Tom Fontana would rather be writing episodes of his next NBC series, "The Philanthropist." But instead, the Buffalo native was on the picket line Monday with Tina Fey and the cast of "Saturday Night Live" in front of NBC's headquarters at 30 Rock.
The irony couldn't have been more obvious. The celebrated writer of "St. Elsewhere," "Homicide" and "Oz," realizes that philanthropy isn't on the minds of the negotiators for the seven companies and studios that the writers essentially work for.
Fontana, who until recently was the vice president of the Writers Guild East and now is president of the Writers Guild East Foundation, is the perfect choice to explain the writers' point of view. He said the strike issues are as simple as accessing the Internet today.
"If they get paid, we get paid," explained Fontana. "The Internet has seismically changed the industry in which we work. . . . The way we have made money over the last 50 years is rapidly -- like the Arctic Circle with global warming -- becoming outmoded. There is a new revenue source, all this new media. All we're saying is, 'OK, we realize we're going to lose our income from the traditional media [syndication, foreign, second-run] and you're going to make billions and billions and billions and billions of dollars.' Which they have already said to Wall Street. And we want a relatively small piece of that." He said the union is asking for about 8 cents out of $15 in new revenue.
"When they go before stockholders, they say the good times are coming," added Fontana. "When they come to us, they come hat in hand, 'we're broke.' "
Fontana is troubled because of news reports that suggest the striking Writers Guild consists of 12,000 wealthy people. He said 50 percent of the writers in the Guild make between $25,000 and $50,000 or don't work at all.
"I don't need this strike," said Fontana. "In fact, it is hurting me because I'm supposed to go into production with 'The Philanthropist' in January, which is now obviously put on hold. But being an old union man, the strongest have to protect the weakest. And right now there are people whose families are in jeopardy. It is as basic a labor dispute as shutting down the steel plants in Lackawanna."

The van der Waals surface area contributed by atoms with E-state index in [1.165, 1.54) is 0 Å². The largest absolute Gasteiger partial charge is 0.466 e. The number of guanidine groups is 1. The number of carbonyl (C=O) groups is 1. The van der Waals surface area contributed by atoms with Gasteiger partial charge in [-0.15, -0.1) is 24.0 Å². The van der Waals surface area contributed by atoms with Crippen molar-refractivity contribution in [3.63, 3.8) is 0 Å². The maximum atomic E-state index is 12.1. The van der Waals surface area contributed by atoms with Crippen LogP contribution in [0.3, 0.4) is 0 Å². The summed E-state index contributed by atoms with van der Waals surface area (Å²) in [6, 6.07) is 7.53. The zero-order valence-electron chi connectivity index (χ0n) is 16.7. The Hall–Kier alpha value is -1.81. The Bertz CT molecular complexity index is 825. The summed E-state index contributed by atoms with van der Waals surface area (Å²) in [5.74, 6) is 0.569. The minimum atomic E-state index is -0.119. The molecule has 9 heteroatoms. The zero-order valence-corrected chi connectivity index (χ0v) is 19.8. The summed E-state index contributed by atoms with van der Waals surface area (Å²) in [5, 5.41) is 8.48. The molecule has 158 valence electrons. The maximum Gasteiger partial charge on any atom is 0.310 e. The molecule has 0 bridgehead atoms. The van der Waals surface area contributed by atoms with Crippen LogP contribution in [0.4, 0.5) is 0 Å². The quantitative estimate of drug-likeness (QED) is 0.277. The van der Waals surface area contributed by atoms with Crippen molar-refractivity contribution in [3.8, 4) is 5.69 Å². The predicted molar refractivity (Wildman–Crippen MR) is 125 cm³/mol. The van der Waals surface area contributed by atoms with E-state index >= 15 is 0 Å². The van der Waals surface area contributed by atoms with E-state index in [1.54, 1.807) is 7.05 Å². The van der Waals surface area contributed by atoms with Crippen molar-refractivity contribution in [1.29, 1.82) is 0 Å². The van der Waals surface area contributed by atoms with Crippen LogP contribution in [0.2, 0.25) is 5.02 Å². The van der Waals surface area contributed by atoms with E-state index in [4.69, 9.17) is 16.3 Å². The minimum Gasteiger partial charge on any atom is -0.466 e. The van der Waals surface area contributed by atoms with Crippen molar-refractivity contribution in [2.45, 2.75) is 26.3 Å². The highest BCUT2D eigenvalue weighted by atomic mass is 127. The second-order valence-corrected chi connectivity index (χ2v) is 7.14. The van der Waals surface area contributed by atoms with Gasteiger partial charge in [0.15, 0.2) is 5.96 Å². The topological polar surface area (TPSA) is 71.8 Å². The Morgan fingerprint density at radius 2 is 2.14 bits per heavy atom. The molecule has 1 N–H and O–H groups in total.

Fontana said the Guild has made it clear that the Internet component has to be addressed and the seven companies have made it just as clear that they refuse.
"They're saying they don't care that we're going to lose our incomes," said Fontana. He predicts the strike will minimally last two months.
"I don't think there will be any serious conversations until January," said Fontana.
He expects the companies will move on to negotiate with the Directors Guild.
"The [Directors Guild] will fold immediately because they always do," said Fontana. "And then they will come back to us and make us feel like we should cave in. I don't think we will. Because I think our membership, top to bottom, is incredibly engaged in this and really aware what's at stake for our futures."
"One of the frustrating things about this is our message is not getting out because the companies we're striking against own the newscasts," said Fontana. "They have to acknowledge we're striking but they have no interest in giving a balanced depiction of what's going on."
The strike prohibits Fontana from working on scripts for "The Philanthropist" until the strike is over because that is contracted work. He and other Guild members can, however, write things that haven't been contracted. He said he is trying to finish a novel he's been working on for some time. If the strike continues, there will be some noticeable changes for viewers.
"The late-night shows are gone, the soap operas will go next," said Fontana. "By January, other than maybe '24' and reality shows, there won't be much original programming. It will be reruns. I'm sure the networks are plotting some kind of way to make us feel like we're insignificant. Which is, of course, what they do."
When it ends, Fontana can go back to work on "The Philanthropist," a drama with comedy elements about a 40-year-old billionaire who is a hedonist and a capitalist before he gets a social conscience after a tragedy in his life.
"He goes all over the world -- to Ecuador, Tibet and Uganda," said Fontana. "He decides that writing a check is the easy way to try and fix the world, so he puts himself in jeopardy."
"I've wanted to do a show about philanthropy for a long time," said Fontana, "and this one seemed to have the most action energy to it and be able to deal with important issue and still have some fun. The guy doesn't become St. Francis of Assisi. He doesn't give up his wealth. . . . He doesn't want to give up anything. He wants to try and do good. He's kind of Bill Gates meets Robin Hood. Think James Bond, Bill Gates and Robin Hood."
Sounds like the kind of guy who might be needed to settle the writers' strike.